I-League winning coach Khalid Jamil was on Wednesday unveiled as the new coach of East Bengal, with reports of his contract being worth Rs 1.25 crore (about $200,000) in yearly wages making him among the highest-earning Indian coaches in domestic football.
Jamil, who guided Aizawl FC to the first national league crown for a team from the north-east, goes to Kolkata for the first time as player and coach. And while it would have been normal for him to have moved to a bigger club had the disruption of the Indian Super League (ISL) and its possible elevation to the top division of Indian football not happened, his decision to join one of the big Kolkata clubs comes at a time when the future of the I-League itself seems uncertain.
It is quite possible that some ISL clubs too approached Jamil to secure his services soon after Aizawl's fairy-tale run to the I-League title. But on the whole the ISL has not been open to fielding an Indian as the top person in management just yet.
Right from the first season, it has been common to see the likes of Vivek Nagul, Raman Vijayan and Syed Sabir Pasha -- all with some coaching experience within Indian football -- sit in dugouts of ISL teams alongside more illustrious names. This coming season will also see an Indian coach as accomplished as Derrick Pereira assist Spain's Sergio Lobera Rodriguez at FC Goa. In a world where marquee names are secondary to pure expertise as coach, a lot of these roles could have been inverted, but that wouldn't have made sense under the ISL's business model -- especially in the league's first few seasons.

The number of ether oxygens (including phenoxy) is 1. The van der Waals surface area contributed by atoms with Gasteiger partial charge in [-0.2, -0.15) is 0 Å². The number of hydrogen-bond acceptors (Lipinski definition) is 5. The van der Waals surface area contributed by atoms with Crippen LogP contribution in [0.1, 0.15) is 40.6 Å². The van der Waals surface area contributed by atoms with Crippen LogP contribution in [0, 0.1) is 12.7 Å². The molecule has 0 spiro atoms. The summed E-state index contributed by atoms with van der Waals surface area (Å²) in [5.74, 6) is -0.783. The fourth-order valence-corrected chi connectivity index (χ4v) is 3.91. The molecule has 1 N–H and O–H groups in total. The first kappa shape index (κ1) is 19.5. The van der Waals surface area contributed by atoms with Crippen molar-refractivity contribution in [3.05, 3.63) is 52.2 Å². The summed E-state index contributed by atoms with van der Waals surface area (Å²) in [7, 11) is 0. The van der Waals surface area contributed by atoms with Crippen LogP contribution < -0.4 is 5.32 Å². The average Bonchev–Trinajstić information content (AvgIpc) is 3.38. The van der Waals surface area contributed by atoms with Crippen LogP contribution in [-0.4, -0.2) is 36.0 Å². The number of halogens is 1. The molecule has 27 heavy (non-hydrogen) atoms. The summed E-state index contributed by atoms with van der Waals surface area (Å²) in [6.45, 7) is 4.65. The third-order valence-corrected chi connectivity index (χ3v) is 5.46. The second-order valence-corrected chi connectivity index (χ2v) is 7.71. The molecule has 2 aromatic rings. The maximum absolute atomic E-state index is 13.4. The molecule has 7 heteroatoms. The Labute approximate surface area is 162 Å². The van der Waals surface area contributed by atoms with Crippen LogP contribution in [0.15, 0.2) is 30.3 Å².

It is a shame because the I-League, as well as the National Football League as it used to be called, has seen some interesting battles between Indian and foreign coaches. From 1996 to 2008, several coaches boasting of impressive resumes pitted their wits against Indian coaches, but were unable to win the top prize in Indian football. That sequence was finally broken by the underrated Zoran Djordjevic of Churchill Brothers in 2009 and then only matched by Karim Bencherifa with Salgaocar, before Ashley Westwood picked up two titles with Bengaluru FC.
Had ISL franchises taken a punt with Indian coaches it would have made for a fascinating comparison between the football philosophies at home and abroad. With the ISL set to have longer seasons, perhaps the franchises will be open to employing Indians in the role of the head coach in the future.
For now though, it will be interesting to see how Jamil -- with his proven ability to work wonders with low-budget teams -- adapts to the heady cocktail of East Bengal's history, the club's inherent glamour, expectations of a hysterical fan base and the fickle nature of Kolkata club officials that his new two-year appointment promises to serve up in the coming season.
Irrespective of which division they end up playing in, the East Bengal dugout will be a place of great interest when the domestic season begins. And let's not forget that technically Jamil's job begins with the defence of the Calcutta Football League over the monsoon.